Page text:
The Prospect of Whitby is London's oldest riverside pub. It dates all the way back to 1520 and still boasts its original flagstone floor and a rare pewter-topped bar. Old barrels and ships masts have been built into the structure to add to its historic credentials. There are spectacular river views from the pub's two balconies and gardens, as well as from the great old windows, making the most of the river that meanders past here on its way to the sea. The pub was originally frequented by maritime folk, and was a notorious haunt for smugglers, thieves and pirates. Bare knuckle boxing matches and animal fights used to be held here in the bad old days, and little signs around the bar and eating area give you the pub's history. Other notable customers have been Charles Dickens, Samuel Pepys, Judge Jeffries and artists Whistler and Turner, as well as a resident ghost. A sign at the top of the stairs tells you that the pub is still haunted by various characters from its past, including the victim of a murder that took place here too a few centuries ago. In more modern times, this pub was a favourite of Paul Newman, Kirk Douglas, and Princess Margaret.
The Grapes may only be a short distance from the financial towers of Canary Wharf, but it feels a world away. This historic pub, with its draped ivy and etched glass exteriors, has been here for nearly 500 years. It was even frequented by Charles Dickens; there's a complete set of his works in the back parlour if you want to look up the reference to the pub in Our Mutual Friend. This was the working class tavern for the dockers, surviving the bombing of the Limehouse Basin, and to this day still caters to the largely well-heeled local crowd. Shakespearean actor Sir Ian McKellen and his friend and collaborator, director Sean Mathias, bought it up in 2011, and have kept its cheerful, old world feel, with wood paneling, burgundy walls and many oil paintings, though they've cleaned it up in the corners. Cosy up in the Dickens Snug (he was reputed to have danced on the tables here), and admire the sweeping view of the Thames, or head to the upstairs dining room for a roast dinner.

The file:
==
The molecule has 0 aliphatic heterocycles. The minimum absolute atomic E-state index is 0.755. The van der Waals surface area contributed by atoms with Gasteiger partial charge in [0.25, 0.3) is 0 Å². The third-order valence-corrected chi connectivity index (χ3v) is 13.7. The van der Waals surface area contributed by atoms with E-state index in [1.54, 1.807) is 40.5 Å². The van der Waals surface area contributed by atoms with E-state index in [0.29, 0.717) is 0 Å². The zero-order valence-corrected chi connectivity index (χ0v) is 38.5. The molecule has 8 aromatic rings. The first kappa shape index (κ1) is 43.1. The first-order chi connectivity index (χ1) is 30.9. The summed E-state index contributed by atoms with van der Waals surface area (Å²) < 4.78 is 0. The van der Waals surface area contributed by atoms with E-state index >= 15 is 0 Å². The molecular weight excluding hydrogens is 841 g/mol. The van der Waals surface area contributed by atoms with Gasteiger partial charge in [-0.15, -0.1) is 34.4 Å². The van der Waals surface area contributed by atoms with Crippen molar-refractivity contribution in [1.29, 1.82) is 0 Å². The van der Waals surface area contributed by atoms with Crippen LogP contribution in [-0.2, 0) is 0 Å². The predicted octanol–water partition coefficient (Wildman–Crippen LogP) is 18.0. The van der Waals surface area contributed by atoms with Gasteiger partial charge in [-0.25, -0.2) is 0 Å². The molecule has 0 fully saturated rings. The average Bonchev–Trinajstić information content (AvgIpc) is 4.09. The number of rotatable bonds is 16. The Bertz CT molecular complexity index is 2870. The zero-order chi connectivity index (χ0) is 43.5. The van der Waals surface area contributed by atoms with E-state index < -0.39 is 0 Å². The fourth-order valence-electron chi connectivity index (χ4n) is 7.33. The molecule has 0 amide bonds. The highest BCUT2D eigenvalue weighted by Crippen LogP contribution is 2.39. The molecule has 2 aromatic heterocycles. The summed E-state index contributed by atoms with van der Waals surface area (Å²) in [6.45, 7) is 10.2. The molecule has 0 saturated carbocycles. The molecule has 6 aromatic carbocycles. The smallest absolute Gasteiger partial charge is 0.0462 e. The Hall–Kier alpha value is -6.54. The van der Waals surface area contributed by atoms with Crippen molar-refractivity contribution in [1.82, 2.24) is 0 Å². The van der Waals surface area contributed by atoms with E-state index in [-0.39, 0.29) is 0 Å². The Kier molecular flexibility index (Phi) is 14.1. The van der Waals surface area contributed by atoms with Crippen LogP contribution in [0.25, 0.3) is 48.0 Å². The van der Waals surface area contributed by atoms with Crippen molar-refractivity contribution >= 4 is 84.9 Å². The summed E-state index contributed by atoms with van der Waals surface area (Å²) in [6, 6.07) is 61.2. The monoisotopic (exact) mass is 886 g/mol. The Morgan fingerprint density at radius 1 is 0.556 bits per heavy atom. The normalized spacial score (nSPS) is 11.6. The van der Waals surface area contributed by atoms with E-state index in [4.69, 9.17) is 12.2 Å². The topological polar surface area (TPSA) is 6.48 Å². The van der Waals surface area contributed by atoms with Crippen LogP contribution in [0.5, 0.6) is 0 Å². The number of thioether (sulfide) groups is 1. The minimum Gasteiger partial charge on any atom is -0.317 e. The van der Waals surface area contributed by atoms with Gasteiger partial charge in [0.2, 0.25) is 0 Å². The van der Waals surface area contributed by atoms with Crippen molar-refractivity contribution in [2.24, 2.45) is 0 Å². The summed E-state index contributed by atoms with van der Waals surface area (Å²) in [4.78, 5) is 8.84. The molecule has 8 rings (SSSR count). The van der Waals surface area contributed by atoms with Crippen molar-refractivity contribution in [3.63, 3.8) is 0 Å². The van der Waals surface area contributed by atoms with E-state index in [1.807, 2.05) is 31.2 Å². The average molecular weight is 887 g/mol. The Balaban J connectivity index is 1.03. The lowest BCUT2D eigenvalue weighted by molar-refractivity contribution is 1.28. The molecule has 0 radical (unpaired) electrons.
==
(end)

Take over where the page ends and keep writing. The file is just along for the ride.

This is legendary hub of the east London art community is a little bit of everything all in one, just like the area it's situated in. It's a 700-year-old traditional boozer, a cutting-edge arts space, a local hangout, a theatre and a music venue playing everything from Berlin electro to sea shanties. There's a garden out back with a burnt out car (it's actually an art piece) and a music studio upstairs, where artist owner Pauline Forster and her partner Toby Penrose still live. When they renovated the pub, they exposed many of the original features, which can still be seen today, and the whole place has a ramshackle, bohemian beauty. Despite being on a slightly dingy Whitechapel corner, the pub boasts an impressive coterie of star followers. Charles Dickens, Samuel Pepys and Geoffrey Chaucer have all mentioned it in their writing, and to add some modern celebrity, Kate Moss, Amy Winehouse and Sir Ian McKellan helped with the campaign to stop the redevelopment of part of the site. Long live the George!